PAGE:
Sunday, January 31, 2010

Most romantic husband? Valentine's Weekend Ideas

After this we played scrabble

Britain's most romantic husband?

An 87-year-old North Wales man has put a fresh rose at his wife's bedside every single day of the 60 years they have been married.    Tom Shovelton also kisses his 83-year-old wife Joan and first thing every morning and before they go to sleep each night, reports the Daily Mail.

The couple, from Pentre Halkyn in Flintshire, North Wales, have just celebrated their diamond wedding anniversary.

Mrs Shovelton said: "I still get a rose by my bedside every day and I always get a kiss in the morning and before I go to bed at night.

"We have lived and worked together all our lives, so we know how important give and take is. We've had a happy 60 years together. I wouldn't have changed a thing."

And Mr Shovelton believes that if more couples made a selfless gesture to their spouse or loved one, there would be fewer broken relationships.  "Everyone should do it," he said. "I love her to bits - I have done since the day we met."

They met by chance in a pub on New Year's Eve of 1946, discovered they shared a love of horticulture and went on to work together as market gardeners.  The couple, who have children, Susan, Tony, Mark and twins Jayne and Paul, also have ten grandchildren and one great grandchild.    Story taken from here.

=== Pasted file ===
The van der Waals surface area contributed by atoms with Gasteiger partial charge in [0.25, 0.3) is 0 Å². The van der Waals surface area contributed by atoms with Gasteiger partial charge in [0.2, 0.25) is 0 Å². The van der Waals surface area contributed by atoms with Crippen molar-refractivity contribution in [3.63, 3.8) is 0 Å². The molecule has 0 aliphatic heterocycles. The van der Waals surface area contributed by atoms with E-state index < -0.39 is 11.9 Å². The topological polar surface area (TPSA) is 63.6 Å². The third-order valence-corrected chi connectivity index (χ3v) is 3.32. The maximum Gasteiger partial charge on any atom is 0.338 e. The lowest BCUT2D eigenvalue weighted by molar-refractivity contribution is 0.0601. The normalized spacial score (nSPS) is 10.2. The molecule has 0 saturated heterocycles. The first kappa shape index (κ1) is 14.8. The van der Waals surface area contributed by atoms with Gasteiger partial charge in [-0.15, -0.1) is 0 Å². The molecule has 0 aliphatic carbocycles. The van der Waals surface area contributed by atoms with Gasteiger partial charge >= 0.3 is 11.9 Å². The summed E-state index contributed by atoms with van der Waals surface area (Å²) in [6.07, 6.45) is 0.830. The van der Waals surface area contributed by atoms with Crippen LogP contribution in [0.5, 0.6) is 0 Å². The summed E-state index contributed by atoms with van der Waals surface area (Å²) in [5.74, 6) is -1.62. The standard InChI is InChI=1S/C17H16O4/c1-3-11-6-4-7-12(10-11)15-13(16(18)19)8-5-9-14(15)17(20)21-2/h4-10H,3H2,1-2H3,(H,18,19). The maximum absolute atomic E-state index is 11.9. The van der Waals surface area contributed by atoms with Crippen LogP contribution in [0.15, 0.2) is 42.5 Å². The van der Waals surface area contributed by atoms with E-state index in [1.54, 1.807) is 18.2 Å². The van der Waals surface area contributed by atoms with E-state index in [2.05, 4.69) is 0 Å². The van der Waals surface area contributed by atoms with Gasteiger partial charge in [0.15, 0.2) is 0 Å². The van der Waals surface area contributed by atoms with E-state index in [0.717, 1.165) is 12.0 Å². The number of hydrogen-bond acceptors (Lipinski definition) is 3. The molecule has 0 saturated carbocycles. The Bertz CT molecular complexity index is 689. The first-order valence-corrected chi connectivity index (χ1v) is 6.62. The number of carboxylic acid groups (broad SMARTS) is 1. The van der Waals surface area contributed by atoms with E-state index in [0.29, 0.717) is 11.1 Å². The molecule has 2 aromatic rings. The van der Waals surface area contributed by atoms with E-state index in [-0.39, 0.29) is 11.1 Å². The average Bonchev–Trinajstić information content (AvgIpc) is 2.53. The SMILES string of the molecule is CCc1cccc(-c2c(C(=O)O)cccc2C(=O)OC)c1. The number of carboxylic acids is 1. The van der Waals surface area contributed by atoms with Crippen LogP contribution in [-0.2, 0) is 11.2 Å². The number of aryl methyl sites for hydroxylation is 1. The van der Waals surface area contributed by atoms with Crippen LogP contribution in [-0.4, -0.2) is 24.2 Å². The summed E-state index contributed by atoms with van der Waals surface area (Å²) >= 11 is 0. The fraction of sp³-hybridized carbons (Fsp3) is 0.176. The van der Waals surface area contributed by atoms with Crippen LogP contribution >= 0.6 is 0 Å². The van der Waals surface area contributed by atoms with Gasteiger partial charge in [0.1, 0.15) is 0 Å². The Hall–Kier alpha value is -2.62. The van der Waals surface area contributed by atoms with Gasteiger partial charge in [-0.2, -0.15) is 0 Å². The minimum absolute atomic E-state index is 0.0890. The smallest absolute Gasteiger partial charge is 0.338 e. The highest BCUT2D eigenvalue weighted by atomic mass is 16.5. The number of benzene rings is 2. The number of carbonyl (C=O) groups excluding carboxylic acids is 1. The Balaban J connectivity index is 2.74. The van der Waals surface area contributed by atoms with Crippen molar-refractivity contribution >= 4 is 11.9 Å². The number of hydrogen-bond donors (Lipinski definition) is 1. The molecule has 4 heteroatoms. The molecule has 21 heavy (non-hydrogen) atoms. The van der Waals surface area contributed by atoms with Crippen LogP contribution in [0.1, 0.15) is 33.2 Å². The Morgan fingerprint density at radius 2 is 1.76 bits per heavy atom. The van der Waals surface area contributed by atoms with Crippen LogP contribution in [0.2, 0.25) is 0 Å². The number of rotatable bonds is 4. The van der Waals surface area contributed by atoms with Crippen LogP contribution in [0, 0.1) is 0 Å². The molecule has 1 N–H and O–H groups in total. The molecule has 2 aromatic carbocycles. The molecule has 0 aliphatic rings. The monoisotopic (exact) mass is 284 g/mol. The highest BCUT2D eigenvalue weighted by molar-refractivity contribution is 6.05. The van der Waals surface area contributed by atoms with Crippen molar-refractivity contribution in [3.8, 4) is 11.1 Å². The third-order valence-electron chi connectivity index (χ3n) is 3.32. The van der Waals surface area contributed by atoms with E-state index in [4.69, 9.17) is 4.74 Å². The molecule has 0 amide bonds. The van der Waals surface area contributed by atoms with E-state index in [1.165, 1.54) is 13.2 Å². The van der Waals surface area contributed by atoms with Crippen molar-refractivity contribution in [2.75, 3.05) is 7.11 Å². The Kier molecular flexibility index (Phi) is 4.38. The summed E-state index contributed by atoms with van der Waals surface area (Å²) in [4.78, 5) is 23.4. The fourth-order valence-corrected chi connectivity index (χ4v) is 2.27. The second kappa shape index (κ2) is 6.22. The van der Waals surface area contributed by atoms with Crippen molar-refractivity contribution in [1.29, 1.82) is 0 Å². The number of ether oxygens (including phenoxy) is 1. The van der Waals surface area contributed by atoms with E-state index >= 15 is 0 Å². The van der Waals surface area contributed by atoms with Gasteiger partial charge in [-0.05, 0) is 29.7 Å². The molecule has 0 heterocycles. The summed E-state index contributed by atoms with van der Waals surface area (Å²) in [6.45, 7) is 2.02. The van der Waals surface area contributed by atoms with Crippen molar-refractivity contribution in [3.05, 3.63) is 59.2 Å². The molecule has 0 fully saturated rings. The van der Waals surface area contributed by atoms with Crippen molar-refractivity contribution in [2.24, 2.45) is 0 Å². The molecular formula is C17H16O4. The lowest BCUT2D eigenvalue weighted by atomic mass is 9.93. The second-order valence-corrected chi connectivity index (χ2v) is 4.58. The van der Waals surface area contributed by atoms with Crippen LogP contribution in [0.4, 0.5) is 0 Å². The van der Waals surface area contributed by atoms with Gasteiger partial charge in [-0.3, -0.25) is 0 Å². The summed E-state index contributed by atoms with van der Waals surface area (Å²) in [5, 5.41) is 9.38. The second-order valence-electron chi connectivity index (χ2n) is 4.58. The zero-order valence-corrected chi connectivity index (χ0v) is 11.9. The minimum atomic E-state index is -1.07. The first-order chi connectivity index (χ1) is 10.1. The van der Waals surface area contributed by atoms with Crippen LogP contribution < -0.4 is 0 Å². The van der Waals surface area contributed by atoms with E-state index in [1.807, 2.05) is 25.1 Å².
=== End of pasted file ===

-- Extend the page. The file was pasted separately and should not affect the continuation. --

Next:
Find Romance at The Claiborne House Bed and Breakfast. Pictured below is The Rocky Room - Victorian Eastlake Furniture, overlooks the gardens and ponds below.

See our special packages and add ons if you too would like to leave a rose on her pillow.

How about a romantic serenade from a barbershop quartet?   This singing quartet offers a gift package that your Valentine won’t soon forget. The Smith Mountain Lake Harmeneers will serenade your loved one by delivering not one, but two love songs on February 12 – 14. Even better still your sweetheart will also receive a silk rose and a picture as part of the gift package. Honestly it would be hard to beat this combination for effect and making memories. The best part is that you get the whole deal for only $50.00!! Call 540-297-9231 for a reservation!

MORE VALENTINE'S WEEKEND IDEAS - Kirk Avenue Music Hall has two fantastic shows that weekend and is about 30 minutes from The Claiborne House:  

Fri., Feb. 12 Blueground Undergrass With: Blue Mule,  Sun Feb 14  Frank Vignola click here for reservations and more info at Kirk Avenue Music Hall  (This is the romantic jazz guitarist extraordinaire tickets just $15 per person) The Frank Vignola Trio with monster bassist, Gary Mazzaroppi and young guitarist extraordinaire, Vinny Raniolo travel the globe making stops in Canada, Singapore, Italy, England with Tommy Emmanuel, USA and more.

Roanoke Symphony Orchestra - Romance her socks off! Click here


We recommend RED CLAY Restaurant on our corner for a lovely V-Day meal.  Very reasonable and an intimate setting.   Red Clay (540) 482 - 0020

Life is too short for bad coffee... Shellie @ The Claiborne House Bed and Breakfast in Rocky Mount Virginia